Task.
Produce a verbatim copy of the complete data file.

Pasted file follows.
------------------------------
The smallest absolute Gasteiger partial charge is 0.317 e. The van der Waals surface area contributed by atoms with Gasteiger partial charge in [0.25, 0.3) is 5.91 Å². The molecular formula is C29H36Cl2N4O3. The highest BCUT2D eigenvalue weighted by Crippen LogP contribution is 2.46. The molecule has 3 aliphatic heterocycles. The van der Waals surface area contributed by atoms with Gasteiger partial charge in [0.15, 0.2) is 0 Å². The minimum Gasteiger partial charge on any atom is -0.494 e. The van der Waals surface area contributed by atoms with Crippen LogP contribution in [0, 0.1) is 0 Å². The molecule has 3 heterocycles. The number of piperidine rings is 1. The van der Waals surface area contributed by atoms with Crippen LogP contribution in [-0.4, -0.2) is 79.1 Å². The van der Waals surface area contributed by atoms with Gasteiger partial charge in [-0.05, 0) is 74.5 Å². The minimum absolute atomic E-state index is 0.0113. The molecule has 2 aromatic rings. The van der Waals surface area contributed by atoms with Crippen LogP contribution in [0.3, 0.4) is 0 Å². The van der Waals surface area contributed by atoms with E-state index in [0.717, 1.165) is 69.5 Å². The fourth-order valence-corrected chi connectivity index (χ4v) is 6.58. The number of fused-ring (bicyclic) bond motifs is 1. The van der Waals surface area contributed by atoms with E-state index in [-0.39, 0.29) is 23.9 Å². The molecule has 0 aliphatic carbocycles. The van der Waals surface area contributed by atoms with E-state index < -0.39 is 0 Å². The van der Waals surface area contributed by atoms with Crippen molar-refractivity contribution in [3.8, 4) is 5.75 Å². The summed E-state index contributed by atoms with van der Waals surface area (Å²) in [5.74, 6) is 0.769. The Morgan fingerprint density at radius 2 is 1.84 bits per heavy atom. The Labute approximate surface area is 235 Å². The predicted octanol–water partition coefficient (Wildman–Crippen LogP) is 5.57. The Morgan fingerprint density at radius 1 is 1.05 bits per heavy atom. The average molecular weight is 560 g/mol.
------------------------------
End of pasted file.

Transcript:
The smallest absolute Gasteiger partial charge is 0.317 e. The van der Waals surface area contributed by atoms with Gasteiger partial charge in [0.25, 0.3) is 5.91 Å². The molecular formula is C29H36Cl2N4O3. The highest BCUT2D eigenvalue weighted by Crippen LogP contribution is 2.46. The molecule has 3 aliphatic heterocycles. The van der Waals surface area contributed by atoms with Gasteiger partial charge in [0.15, 0.2) is 0 Å². The minimum Gasteiger partial charge on any atom is -0.494 e. The van der Waals surface area contributed by atoms with Crippen LogP contribution in [0, 0.1) is 0 Å². The molecule has 3 heterocycles. The number of piperidine rings is 1. The van der Waals surface area contributed by atoms with Crippen LogP contribution in [-0.4, -0.2) is 79.1 Å². The van der Waals surface area contributed by atoms with Gasteiger partial charge in [-0.05, 0) is 74.5 Å². The minimum absolute atomic E-state index is 0.0113. The molecule has 2 aromatic rings. The van der Waals surface area contributed by atoms with Crippen LogP contribution in [0.3, 0.4) is 0 Å². The van der Waals surface area contributed by atoms with E-state index in [0.717, 1.165) is 69.5 Å². The fourth-order valence-corrected chi connectivity index (χ4v) is 6.58. The number of fused-ring (bicyclic) bond motifs is 1. The van der Waals surface area contributed by atoms with E-state index in [-0.39, 0.29) is 23.9 Å². The molecule has 0 aliphatic carbocycles. The van der Waals surface area contributed by atoms with E-state index < -0.39 is 0 Å². The van der Waals surface area contributed by atoms with Crippen molar-refractivity contribution in [3.8, 4) is 5.75 Å². The summed E-state index contributed by atoms with van der Waals surface area (Å²) in [5.74, 6) is 0.769. The Morgan fingerprint density at radius 2 is 1.84 bits per heavy atom. The Labute approximate surface area is 235 Å². The predicted octanol–water partition coefficient (Wildman–Crippen LogP) is 5.57. The Morgan fingerprint density at radius 1 is 1.05 bits per heavy atom. The average molecular weight is 560 g/mol.